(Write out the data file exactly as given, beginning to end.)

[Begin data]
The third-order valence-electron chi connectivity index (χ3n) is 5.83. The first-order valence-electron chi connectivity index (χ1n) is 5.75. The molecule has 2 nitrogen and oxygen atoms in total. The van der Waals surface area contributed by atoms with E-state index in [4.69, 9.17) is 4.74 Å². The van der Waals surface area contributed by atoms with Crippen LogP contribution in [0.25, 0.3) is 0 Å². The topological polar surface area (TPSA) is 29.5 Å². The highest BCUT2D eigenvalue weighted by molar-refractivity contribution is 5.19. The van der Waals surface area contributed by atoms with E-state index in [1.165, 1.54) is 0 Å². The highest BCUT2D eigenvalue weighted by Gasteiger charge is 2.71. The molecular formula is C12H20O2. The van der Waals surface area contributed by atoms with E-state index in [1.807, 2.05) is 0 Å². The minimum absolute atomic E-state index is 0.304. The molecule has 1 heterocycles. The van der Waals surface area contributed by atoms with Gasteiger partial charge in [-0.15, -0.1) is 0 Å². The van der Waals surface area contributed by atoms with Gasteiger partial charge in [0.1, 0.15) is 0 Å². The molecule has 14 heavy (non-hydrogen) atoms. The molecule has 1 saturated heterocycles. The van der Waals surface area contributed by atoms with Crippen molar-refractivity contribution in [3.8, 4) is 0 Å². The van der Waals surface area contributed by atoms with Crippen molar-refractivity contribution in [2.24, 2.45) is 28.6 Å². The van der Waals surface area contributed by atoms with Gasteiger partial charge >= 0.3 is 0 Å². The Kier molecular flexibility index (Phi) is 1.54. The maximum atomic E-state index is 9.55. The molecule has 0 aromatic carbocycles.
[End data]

The third-order valence-electron chi connectivity index (χ3n) is 5.83. The first-order valence-electron chi connectivity index (χ1n) is 5.75. The molecule has 2 nitrogen and oxygen atoms in total. The van der Waals surface area contributed by atoms with E-state index in [4.69, 9.17) is 4.74 Å². The van der Waals surface area contributed by atoms with Crippen LogP contribution in [0.25, 0.3) is 0 Å². The topological polar surface area (TPSA) is 29.5 Å². The highest BCUT2D eigenvalue weighted by molar-refractivity contribution is 5.19. The van der Waals surface area contributed by atoms with E-state index in [1.165, 1.54) is 0 Å². The highest BCUT2D eigenvalue weighted by Gasteiger charge is 2.71. The molecular formula is C12H20O2. The van der Waals surface area contributed by atoms with E-state index in [1.807, 2.05) is 0 Å². The minimum absolute atomic E-state index is 0.304. The molecule has 1 heterocycles. The van der Waals surface area contributed by atoms with Gasteiger partial charge in [-0.15, -0.1) is 0 Å². The van der Waals surface area contributed by atoms with Gasteiger partial charge in [0.1, 0.15) is 0 Å². The molecule has 14 heavy (non-hydrogen) atoms. The molecule has 1 saturated heterocycles. The van der Waals surface area contributed by atoms with Crippen molar-refractivity contribution in [3.8, 4) is 0 Å². The van der Waals surface area contributed by atoms with Crippen molar-refractivity contribution in [2.24, 2.45) is 28.6 Å². The van der Waals surface area contributed by atoms with Gasteiger partial charge >= 0.3 is 0 Å². The Kier molecular flexibility index (Phi) is 1.54. The maximum atomic E-state index is 9.55. The molecule has 0 aromatic carbocycles.